Visual weight reinforces a page or screen’s visual hierarchy by contrasting the size, color and/or position of elements in the design. By adding visual weight to elements that are of primary importance and reducing the visual weight on elements of less importance you help guide the user and strengthen the overall design of the page or screen.
Just as you would consider each and every word as you write a story, you should consider each element in your design with the understanding that you are crafting a visual narrative. Each decision you make has a measurable impact on the overall flow and coherence of the page. Something as seemingly insignificant as line-height can have a dramatic impact on how the user understands the screen they are looking at.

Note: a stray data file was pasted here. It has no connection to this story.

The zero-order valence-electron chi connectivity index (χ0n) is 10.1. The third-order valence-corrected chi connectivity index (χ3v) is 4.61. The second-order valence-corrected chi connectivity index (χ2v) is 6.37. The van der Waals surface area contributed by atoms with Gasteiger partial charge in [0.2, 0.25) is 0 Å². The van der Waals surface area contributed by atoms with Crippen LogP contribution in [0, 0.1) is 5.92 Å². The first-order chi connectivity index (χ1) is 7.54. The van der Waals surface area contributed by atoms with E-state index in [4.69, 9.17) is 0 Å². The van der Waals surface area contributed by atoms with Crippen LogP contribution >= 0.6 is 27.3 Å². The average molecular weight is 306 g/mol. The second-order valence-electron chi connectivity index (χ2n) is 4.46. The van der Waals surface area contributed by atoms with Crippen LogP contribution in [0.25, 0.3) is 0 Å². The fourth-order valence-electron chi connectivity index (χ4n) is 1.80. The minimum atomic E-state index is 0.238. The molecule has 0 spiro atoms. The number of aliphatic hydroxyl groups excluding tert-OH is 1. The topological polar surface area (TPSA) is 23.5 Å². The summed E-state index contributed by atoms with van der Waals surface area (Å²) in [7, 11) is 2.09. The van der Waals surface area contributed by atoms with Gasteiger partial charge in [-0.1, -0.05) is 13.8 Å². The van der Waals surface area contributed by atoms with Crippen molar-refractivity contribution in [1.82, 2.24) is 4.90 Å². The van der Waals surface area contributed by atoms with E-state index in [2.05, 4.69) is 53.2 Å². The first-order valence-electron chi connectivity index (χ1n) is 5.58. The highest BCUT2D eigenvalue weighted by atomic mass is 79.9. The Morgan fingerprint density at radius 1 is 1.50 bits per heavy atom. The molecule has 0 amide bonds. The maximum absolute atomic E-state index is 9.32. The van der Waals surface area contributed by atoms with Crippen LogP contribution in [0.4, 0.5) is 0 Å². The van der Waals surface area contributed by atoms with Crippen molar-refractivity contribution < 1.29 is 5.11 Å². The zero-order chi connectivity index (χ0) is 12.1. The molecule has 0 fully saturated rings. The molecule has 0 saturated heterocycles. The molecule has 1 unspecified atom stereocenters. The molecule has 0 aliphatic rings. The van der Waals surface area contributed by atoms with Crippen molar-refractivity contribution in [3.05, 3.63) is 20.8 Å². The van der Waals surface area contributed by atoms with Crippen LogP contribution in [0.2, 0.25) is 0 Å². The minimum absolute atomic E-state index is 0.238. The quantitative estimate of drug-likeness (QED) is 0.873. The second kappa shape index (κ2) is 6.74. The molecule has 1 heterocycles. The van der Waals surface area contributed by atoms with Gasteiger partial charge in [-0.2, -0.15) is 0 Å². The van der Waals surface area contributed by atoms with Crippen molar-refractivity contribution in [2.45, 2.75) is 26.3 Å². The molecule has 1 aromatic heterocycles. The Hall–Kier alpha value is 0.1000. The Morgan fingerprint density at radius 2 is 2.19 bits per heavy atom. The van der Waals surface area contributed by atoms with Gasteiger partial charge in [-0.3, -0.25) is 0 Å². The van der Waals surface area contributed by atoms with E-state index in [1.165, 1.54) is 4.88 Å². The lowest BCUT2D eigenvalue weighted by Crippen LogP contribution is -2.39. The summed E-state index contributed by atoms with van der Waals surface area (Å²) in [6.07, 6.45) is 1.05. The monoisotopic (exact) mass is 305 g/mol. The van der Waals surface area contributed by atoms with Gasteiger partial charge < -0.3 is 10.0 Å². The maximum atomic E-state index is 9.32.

For example, by not allowing enough space between lines of text, you can unintentionally create a section that is visually dense and often more difficult to read and distracting from the established VH of the page. By employing proper line-heights, you allow the text to breathe and the surrounding headings, images and other text to retain their priority and balance in relationship to the text.
Color is another key in establishing Visual Weight and is often utilized to draw attention to actions that can be taken on the screen. Take the well-established practice of using the color blue for links; when scanning a page, the use of blue links within the sea of grey text becomes an clear signal for action. A call-to-action will often employ the combination of size and color to emphasize this primary action on the screen.
Visual weight, just like visual hierarchy is an important tool in conveying and establishing the order of importance on the page. Mistakenly applied, it can cause confusion and frustration to the user—but when done correctly—can provide a visual framework for the user to navigate and successfully use your product.